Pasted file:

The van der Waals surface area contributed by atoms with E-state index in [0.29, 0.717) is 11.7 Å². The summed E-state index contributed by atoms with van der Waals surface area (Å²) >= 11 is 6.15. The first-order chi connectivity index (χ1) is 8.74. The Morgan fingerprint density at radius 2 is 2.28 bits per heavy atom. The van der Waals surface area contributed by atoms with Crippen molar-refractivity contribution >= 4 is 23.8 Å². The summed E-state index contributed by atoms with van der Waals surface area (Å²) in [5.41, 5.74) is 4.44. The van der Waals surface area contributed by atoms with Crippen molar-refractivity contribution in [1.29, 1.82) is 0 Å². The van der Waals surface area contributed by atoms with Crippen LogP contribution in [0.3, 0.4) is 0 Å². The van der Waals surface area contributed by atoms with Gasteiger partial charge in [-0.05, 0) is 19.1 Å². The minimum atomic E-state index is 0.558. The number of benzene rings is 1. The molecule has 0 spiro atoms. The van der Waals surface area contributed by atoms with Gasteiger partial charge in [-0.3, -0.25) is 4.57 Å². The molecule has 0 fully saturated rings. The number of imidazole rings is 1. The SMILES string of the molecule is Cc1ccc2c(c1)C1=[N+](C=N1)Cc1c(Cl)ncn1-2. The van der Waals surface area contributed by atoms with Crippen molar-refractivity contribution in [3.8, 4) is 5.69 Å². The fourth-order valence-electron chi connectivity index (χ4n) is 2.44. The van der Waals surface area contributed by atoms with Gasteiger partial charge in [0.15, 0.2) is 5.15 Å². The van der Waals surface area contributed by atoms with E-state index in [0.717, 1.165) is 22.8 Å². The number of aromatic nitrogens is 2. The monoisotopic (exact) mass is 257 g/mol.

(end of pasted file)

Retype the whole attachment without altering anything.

The van der Waals surface area contributed by atoms with E-state index in [0.29, 0.717) is 11.7 Å². The summed E-state index contributed by atoms with van der Waals surface area (Å²) >= 11 is 6.15. The first-order chi connectivity index (χ1) is 8.74. The Morgan fingerprint density at radius 2 is 2.28 bits per heavy atom. The van der Waals surface area contributed by atoms with Crippen molar-refractivity contribution >= 4 is 23.8 Å². The summed E-state index contributed by atoms with van der Waals surface area (Å²) in [5.41, 5.74) is 4.44. The van der Waals surface area contributed by atoms with Crippen molar-refractivity contribution in [1.29, 1.82) is 0 Å². The van der Waals surface area contributed by atoms with Crippen LogP contribution in [0.3, 0.4) is 0 Å². The van der Waals surface area contributed by atoms with Gasteiger partial charge in [-0.05, 0) is 19.1 Å². The minimum atomic E-state index is 0.558. The number of benzene rings is 1. The molecule has 0 spiro atoms. The van der Waals surface area contributed by atoms with Gasteiger partial charge in [-0.3, -0.25) is 4.57 Å². The molecule has 0 fully saturated rings. The number of imidazole rings is 1. The SMILES string of the molecule is Cc1ccc2c(c1)C1=[N+](C=N1)Cc1c(Cl)ncn1-2. The van der Waals surface area contributed by atoms with Crippen molar-refractivity contribution in [3.8, 4) is 5.69 Å². The fourth-order valence-electron chi connectivity index (χ4n) is 2.44. The van der Waals surface area contributed by atoms with Gasteiger partial charge in [0.15, 0.2) is 5.15 Å². The van der Waals surface area contributed by atoms with E-state index in [0.717, 1.165) is 22.8 Å². The number of aromatic nitrogens is 2. The monoisotopic (exact) mass is 257 g/mol.